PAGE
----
From obscurity, Leah Sharibu has been thrust upon the consciousness of mankind globally. Like a saint, she who was little known outside her immediate family in her time of freedom has become a worldwide phenomenon due to her captivity. Leah, who turned 15 during the week, was one of the 110 teenage school girls abducted by the Al-Barnawi faction of Boko Haram insurgents from a government school in Dapchi town, Yobe State, in insurgency-ravaged North-East Nigeria, in February this year. However, the joy that heralded the negotiated release of 105 girls a month later was stifled when Leah Sharibu was not among those released. The reason for her continuous stay in captivity was on the basis of her professed Christian faith, which she wasn’t ready to renounce for Islam.
This display of extraordinary courage and tenacity of faith in God by Leah Sharibu, in the face of continuous captivity and possible martyrdom, is what has transformed her into a global icon of the Christian faith. She was born into a minority Christian community in a predominantly Muslim region but her faith was so strong that she was uninfluenced by environmental, social and peer pressure to convert to Islam. Her faith is also so strong that the teenager refuses to denounce Christianity even while in detention. By refusing to renounce Christianity, Leah has triumphed over her conquerors and her continued captivity has placed the entire Muslim Nigeria in moral constraint over the link between their faith and the Boko Haram insurgency.
The Leah Sharibu affair has once again highlighted the Christian/Muslim relationship in contemporary times. The widespread conviction among the global Muslim community that Christians are unbelievers – very much like the belief in other doctrines (such as those of the Caliphacy and Takfiri) at the roots of the radical Islamic ideology – is actually unIslamic. In a manner similar to every aspect of their radical theology, the insistence by Boko Haram insurgents that Leah Sharibu renounces Christianity is inconsistent with the original word of Allah (SWT), when he says thus, “Surely those who believe, and those who are Jews, and the Christians, and the Sabians—whoever believes in God and the Last Day and does good, they shall have their reward from their Lord. And there will be no fear for them, nor shall they grieve”, in Quran 2:62. Similarly, the oneness of Muslims and Christians is sanctioned in the holy Qu’ran in these words of Allah (SWT), “…and nearest among them in love to the believers will you find those who say, ‘We are Christians’, because amongst these are men devoted to learning and men who have renounced the world, and they are not arrogant” (5:82).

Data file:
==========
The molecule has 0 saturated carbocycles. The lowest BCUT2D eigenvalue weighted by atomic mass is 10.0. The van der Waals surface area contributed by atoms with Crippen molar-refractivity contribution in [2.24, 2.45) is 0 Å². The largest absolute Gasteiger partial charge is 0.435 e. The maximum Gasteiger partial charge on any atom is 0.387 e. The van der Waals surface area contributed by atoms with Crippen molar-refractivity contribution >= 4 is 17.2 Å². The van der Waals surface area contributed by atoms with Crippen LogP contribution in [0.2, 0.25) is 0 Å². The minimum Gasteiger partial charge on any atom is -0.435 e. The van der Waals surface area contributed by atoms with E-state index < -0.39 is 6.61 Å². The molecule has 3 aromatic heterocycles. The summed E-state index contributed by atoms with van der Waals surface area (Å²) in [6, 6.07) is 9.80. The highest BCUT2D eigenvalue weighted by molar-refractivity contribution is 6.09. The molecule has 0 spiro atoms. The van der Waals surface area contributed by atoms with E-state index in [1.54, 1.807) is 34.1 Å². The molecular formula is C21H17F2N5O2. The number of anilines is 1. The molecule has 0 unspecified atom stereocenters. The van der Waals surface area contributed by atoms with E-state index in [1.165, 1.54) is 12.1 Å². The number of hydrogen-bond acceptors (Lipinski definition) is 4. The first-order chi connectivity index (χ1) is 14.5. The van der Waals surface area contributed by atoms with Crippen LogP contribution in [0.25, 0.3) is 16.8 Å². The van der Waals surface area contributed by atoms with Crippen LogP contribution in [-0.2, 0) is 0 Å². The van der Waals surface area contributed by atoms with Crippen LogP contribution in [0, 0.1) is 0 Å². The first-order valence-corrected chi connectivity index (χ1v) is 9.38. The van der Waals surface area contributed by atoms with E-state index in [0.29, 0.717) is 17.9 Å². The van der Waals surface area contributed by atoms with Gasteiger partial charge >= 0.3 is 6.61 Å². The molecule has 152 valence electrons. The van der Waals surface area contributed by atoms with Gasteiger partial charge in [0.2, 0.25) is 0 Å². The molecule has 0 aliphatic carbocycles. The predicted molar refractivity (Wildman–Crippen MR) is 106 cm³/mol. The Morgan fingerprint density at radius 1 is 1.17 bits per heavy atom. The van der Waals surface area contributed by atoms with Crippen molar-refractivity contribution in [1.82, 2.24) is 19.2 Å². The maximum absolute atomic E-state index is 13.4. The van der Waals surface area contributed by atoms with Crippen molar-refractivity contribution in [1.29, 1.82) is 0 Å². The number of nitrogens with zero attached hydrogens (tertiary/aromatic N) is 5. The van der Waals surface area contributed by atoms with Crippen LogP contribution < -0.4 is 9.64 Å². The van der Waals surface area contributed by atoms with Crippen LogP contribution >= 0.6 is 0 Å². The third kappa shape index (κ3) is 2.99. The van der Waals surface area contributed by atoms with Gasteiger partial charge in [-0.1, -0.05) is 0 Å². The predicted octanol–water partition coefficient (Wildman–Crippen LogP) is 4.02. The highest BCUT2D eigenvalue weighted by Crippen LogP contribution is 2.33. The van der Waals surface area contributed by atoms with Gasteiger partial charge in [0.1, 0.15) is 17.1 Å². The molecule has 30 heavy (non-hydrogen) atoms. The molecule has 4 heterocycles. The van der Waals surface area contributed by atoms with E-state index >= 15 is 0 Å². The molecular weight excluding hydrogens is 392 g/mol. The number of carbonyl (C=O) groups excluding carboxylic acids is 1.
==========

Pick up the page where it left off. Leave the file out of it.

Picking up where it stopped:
In these divine words, Allah SWT was referring to Leah Sharibu and all devout Christians who are not different from Muslims and who, in oneness, believe in God and worship him in humility. Like Muslims, Christians are believers in the last day, with many of them being doers of good in this world. The common thread of oneness of all Abrahamic monotheistic faiths is summarised in Allah (SWT)’s commandment to Prophet Muhammad (PBUH), as contained in this passage from Quran 2:136; Say ye: “We believe in Allah, and the revelation given to us, and to Abraham, Isma’il, Isaac, Jacob, and the Tribes, and that given to Moses and Jesus, and that given to (all) prophets from their Lord: We make no difference between one and another of them: And we bow to Allah (in Islam)”. Leah Sharibu is as much a Muslim as she is a Christian because one cannot be a Muslim without being a Christian. Therefore, asking Leah Sharibu or any other Christian, to renounce their faith is tantamount to asking them to renounce their belief in Allah (SWT) [God]. May Allah be pleased with Leah Sharibu, for her steadfastness and devotion to him in her captivity and even when faced with the possibility of martyrdom.
A close scrutiny of the words of Allah (SWT), specifically calling upon Christians to eschew their belief in the doctrine of the trinity, reveals that he was gracious enough to address Christians as “people of the book” but not unbelievers, as contained in the following verses from Quran 4:171…